In spite of all the yoga and meditation you do, samskaras are something which remain dormant in sleep, and they are there even in the state usually called samadhi.
Unless we come to grips with this samskara, we have done nothing at all in yoga – we are only experts in bringing about a change in the bookshelf. You can re-organise your life – which is outside. You can re-organise the thought pattern – also outside, you can re-organise your memory by saying, I will not remember this, I will remember only that. If you have very carefully followed the ground that we have covered so far, it looks terribly easy to re-organise that part of it. But how does one bring about a change in the samskara – not in the memory bank, thoughts or pattern of thinking, but in the thinker, the one who thinks.
Samskara is the cell of your cell, the soul of your soul, the very spirit which has been assimilated into you, become you. Therefore, it is so strong that it is almost impossible to alter it; and unless it is altered there is no yoga!
It is not the samskaras or the actions in themselves that matter, but the experiencer and the doer of action that mysteriously springs up when the samskaras are there. Even to recognise their existence is already a big step. The only way to deal with them is through eternal vigilance.
If one is alert and vigilant, all experiences – whether they are called pleasure or pain – can be used to trigger self-observation or meditation. When the process of meditation we have been discussing is applied to these samskaras, there is a serious curiosity. Why do I behave in this manner? Why is it that someone else behaves in a different way? What is it that predisposes me to this conduct, whether that conduct is socially acceptable or unacceptable?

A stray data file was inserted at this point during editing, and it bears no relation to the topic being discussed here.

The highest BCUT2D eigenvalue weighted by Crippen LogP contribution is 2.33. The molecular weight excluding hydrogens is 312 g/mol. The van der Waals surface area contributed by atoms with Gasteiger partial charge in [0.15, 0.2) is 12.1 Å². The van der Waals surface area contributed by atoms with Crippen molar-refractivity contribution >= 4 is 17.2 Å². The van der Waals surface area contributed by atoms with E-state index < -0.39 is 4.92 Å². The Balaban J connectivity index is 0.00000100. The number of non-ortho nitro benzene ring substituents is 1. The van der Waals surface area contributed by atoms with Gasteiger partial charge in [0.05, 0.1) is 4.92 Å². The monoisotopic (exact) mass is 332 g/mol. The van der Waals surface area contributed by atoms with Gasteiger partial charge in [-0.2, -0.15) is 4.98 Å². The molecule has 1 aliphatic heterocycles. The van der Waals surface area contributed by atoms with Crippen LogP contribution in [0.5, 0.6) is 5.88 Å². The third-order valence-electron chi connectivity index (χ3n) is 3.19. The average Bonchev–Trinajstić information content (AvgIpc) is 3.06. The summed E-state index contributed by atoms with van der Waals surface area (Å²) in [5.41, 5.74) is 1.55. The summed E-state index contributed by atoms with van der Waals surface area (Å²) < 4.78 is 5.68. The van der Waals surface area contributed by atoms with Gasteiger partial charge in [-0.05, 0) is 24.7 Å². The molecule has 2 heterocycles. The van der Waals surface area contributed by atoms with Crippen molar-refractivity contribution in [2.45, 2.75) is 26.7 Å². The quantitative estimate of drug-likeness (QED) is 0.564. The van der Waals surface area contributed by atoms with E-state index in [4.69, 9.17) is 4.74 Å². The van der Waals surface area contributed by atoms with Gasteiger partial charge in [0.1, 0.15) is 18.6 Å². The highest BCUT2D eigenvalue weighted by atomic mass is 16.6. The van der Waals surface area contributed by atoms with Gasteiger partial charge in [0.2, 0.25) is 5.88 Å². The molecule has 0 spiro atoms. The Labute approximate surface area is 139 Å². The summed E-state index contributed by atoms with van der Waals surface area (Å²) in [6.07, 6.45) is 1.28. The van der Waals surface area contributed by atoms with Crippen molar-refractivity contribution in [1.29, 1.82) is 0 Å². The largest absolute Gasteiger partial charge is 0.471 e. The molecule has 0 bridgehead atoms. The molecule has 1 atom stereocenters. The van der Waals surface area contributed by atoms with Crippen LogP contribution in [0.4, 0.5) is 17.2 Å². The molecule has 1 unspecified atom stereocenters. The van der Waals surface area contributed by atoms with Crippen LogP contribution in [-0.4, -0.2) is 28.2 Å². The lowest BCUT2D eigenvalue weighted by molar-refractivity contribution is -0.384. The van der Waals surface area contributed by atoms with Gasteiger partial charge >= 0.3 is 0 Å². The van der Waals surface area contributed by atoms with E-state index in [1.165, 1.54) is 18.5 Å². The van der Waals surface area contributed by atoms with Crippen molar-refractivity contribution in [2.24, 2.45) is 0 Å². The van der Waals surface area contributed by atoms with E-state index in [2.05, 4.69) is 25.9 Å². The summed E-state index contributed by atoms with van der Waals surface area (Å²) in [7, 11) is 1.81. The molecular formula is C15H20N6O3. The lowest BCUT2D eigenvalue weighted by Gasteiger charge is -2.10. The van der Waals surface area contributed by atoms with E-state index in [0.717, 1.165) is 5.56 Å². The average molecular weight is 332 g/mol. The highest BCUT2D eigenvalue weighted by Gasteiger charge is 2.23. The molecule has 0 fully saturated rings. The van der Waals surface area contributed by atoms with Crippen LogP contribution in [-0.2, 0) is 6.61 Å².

Here you are directly observing not only the samskaras but the bed, the source, the field in which they grow, as it were. The rays of the mind, which were flowing away from the center, seem to tum upon their own source. During that process, there is a stillness and a dropping of effort. The mind, the attention, and awareness, are still there, and there is this sudden movement, which is not movement, but a tremendous dynamic stillness. It is comparable to the candle flame which is steady, although we know that every moment millions of sparks flow along that flame.
In that dynamic stillness there is very dear awareness of observation itself, without an observer. There is tremendous inner stillness and peace. You may call it bliss, God, or consciousness – whatever you wish. When this happens, the coloring of the mind, and the play of the latent predispositions or samskaras are seen. In this there is no effort. The effort ceases, because the moment you make an effort, the effort becomes the doer, who says, I practise meditation. In the state where there is no effort, there is not even the feeling that you are practising meditation.
When the process of meditation we have been discussing is applied to these samskaras, there is a serious curiosity. Why do I behave in this manner? Why is it that someone else behaves in a different way? What is it that predisposes me to this conduct, whether that conduct is socially acceptable or unacceptable. That is what we want to know. Here you are directly observing not only the samskaras, but the bed, the fountain source, the field in which these samskaras grow as it were.
So, the yogi looks at the thoughts, feelings, and emotions, with some sort of wonder, and suddenly realises that they are all composed of the one substance. What is the content of any of your thoughts? Thought! Can this observation without an observer – which is meditation – see through all this, right down to the bed of samskaras, the content of the thoughts and emotions? At that level, the samskaras cease to be. A thought ceases to be a thought, and emotions cease to be emotions, because you have crossed the level of these labels.